Location: Soil Dynamics ResearchTitle: Innovative method for cover crop termination using engine exhaust heat
Submitted to: European Agrophysical Journal
Publication Type: Peer Reviewed Journal
Publication Acceptance Date: 11/20/2018
Publication Date: 12/30/2018
Citation: Kornecki, T.S., Prior, S.A., Runion, G.B. 2018. Innovative method for cover crop termination using engine exhaust heat. European Agrophysical Journal. 5(4):145-156.
Interpretive Summary: The use of cover crops in no-till organic farm systems is increasing. A device was made for a walk-behind tractor powered by a single cylinder gasoline engine to kill a cover crop. This work evaluated the use of heat from engine exhaust (~399 deg. F) and electric heat strips (~860 deg. F) powered by an on-board generator to terminate a cover crop. The device pushes over the cover crop allowing for heat to damage flattened plants. Findings showed that engine generated heat is a viable means of killing cover crops without herbicides, and that cover crop residue can help conserve soil water resources.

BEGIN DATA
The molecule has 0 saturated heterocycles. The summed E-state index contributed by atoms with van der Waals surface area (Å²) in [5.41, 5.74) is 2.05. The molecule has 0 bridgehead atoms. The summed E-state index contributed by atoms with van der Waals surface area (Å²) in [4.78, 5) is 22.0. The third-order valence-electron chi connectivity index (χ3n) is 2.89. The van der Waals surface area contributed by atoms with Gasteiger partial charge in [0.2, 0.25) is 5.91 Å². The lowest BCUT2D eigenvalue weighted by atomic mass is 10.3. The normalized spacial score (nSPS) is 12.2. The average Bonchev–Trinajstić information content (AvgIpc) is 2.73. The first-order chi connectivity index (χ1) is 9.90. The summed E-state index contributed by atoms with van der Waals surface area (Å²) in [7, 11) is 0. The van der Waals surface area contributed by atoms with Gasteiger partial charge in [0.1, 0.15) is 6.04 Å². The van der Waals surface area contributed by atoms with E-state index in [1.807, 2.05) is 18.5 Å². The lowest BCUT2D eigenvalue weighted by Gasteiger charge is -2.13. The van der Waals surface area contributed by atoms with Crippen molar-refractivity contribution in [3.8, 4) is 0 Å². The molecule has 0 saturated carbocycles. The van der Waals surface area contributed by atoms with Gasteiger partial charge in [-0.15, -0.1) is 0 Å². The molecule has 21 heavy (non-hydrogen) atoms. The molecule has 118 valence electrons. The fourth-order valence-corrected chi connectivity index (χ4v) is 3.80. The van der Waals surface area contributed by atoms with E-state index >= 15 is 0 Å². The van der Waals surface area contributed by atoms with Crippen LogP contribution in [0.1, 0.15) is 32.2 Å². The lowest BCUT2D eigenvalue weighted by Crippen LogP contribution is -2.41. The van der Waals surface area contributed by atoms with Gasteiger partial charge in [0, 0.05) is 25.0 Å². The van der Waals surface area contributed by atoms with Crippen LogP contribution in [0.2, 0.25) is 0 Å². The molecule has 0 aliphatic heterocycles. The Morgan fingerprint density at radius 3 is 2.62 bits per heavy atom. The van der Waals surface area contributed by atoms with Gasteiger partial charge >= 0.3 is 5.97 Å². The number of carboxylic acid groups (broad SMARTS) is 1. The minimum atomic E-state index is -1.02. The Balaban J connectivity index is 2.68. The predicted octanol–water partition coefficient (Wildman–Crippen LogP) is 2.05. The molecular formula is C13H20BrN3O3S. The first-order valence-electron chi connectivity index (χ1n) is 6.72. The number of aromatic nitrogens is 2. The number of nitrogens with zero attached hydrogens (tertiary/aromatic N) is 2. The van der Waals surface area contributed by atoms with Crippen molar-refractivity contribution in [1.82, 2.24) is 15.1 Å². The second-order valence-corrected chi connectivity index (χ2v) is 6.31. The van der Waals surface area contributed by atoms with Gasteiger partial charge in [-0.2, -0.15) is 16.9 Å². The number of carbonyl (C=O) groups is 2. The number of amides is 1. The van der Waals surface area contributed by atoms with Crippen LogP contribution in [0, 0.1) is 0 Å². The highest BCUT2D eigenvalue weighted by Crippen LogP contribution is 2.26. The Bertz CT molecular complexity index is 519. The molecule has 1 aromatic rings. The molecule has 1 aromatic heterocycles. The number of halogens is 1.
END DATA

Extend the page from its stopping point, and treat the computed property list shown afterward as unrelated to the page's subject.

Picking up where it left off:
Technical Abstract: In the Southern United States, the recommended time to plant cash crops into residue cover is typically three weeks after cover crop termination when the termination rate exceeds 90%; this minimizes resource competition between cover and cash crops. Thus, proper management of cover crop residues is the key to achieving effective no-till planting of cash crops into residue cover without interfering with planting operations. There are different cover crops management methods. One is mechanical termination utilizing a rolling/crimping technique to injure the plant with the crimping bars without cutting stems. Another method is to injure (desiccate) plants using a heat source. To evaluate this concept for terminating cover crops at a small farm scale, a mechanical pusher using exhaust heat from the internal combustion gasoline engine with supplemental heat from heater strips was developed to terminate cover crops. The prototype was developed for a walk-behind tractor powered by a single cylinder gasoline engine. Heat to damage plant tissue was directed from the exhaust manifold to a rectangular perforated delivery steel tube that was in continuous contact with the cover crop that had been flattened by the pusher. In addition, a generator powered by the tractor’s PTO provided electrical energy for three parallel supplemental heater strips. Results demonstrated that using exhaust heat (otherwise lost to the environment) is a viable option to manage cover crops.